My Philosophy of Religion Course: Am I too Skeptical?

Last semester, I took a 300 level philosophy of religion course. Now this may seem odd for an atheist, but I took it for entertainment purposes. Plus, I wanted a crash course on the more “sophisticated” arguments for a deity’s existence. I’m pretty certain that I was either the only atheist or just one of two or three atheists in the class. While the arguments presented were more sophisticated, it didn’t turn out to be that entertaining of a course.

Of course, most of the people in the class were both religious and philosophy majors, so I expected their arguments to at least be free of obvious fallacies. This wasn’t always the case, when they were arguing against atheistic arguments. In fact, fallacies were quite frequent, and it appeared-guess what-they didn’t like atheists. They also didn’t care for people who were “too skeptical.”

But, what is too skeptical? No, it wouldn’t do anyone any good to question their own existence every minute. It would be very tiring and pretty much pointless. Still, when dealing with the supernatural, I would think being skeptical is necessary. We can neither see nor audibly hear a deity. All we have are claims that God must exist, because of x, y, and z.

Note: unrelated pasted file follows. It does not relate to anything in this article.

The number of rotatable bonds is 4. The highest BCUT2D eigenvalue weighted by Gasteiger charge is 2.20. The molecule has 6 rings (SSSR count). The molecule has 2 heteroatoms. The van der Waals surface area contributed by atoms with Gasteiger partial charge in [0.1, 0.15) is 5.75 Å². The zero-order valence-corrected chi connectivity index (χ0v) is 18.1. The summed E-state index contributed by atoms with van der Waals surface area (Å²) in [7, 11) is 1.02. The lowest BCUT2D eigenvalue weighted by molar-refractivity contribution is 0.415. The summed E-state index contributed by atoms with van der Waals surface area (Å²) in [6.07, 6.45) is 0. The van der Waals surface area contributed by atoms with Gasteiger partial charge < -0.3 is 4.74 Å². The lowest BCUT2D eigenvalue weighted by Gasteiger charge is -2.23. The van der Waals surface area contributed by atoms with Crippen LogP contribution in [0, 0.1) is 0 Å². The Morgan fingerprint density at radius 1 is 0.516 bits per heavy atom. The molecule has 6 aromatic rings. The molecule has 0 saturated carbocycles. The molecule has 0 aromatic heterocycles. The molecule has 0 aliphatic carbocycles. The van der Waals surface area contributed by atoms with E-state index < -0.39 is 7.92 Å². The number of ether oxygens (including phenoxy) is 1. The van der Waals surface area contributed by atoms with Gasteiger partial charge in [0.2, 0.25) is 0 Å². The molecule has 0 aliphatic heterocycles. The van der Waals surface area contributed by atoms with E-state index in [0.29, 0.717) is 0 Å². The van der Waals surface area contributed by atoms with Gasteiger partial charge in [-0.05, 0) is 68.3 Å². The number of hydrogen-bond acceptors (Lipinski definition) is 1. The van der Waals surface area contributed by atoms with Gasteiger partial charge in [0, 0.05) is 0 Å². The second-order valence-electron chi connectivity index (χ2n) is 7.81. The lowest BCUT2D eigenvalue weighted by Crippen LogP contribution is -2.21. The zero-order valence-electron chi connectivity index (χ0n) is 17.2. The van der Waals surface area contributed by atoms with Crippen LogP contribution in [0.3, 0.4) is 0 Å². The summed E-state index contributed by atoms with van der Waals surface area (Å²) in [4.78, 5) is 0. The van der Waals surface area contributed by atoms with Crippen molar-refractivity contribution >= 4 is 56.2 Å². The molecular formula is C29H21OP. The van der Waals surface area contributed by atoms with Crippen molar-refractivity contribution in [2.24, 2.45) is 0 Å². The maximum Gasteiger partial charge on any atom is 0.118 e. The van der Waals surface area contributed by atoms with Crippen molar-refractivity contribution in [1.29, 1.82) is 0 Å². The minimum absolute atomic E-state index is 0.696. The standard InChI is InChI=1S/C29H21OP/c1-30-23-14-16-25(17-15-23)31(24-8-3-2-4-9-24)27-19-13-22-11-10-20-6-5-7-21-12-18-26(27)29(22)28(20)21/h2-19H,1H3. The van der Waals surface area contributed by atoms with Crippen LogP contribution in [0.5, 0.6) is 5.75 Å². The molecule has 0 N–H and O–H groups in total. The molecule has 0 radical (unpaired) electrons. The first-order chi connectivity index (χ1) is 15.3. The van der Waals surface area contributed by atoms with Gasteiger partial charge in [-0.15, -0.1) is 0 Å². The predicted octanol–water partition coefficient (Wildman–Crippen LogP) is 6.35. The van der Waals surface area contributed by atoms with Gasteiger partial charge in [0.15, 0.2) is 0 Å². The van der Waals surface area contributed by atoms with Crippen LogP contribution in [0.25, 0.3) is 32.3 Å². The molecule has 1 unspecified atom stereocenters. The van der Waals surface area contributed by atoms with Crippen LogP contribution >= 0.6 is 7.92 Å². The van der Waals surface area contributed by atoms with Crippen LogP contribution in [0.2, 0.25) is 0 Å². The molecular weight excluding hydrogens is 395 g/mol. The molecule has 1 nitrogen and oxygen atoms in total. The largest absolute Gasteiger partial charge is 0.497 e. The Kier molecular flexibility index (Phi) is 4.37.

There could be an argument that is good enough to take seriously. There could, also, be an argument that implies that there has to be a deity. I, personally, have yet to find one, and yet, some people claim that problem isn’t with the arguments for God’s existence. The problem is with the skeptic’s skepticism. Well, I’ve looked into my “soul,” and it isn’t my skepticism that’s the problem. It’s the arguments.



  1. Pingback: My Philosophy of Religion Course: Am I too Skeptical? | Christians Anonymous

  2. I define skepticism as “my confidence in the truth of a claim is proportional to the evidence supporting it.” The more extraordinary the claim, the tougher the standards for that evidence need to be. I don’t see how this should be a problem. Theists just don’t like being called out on B.S..

    And arguments aren’t evidence. Arguments are based on initial propositions, and if those propositions aren’t backed by evidence, the whole argument falls apart. You just can’t argue things into existence, no matter how hard the “philosophers of religion” try.

    Liked by 1 person

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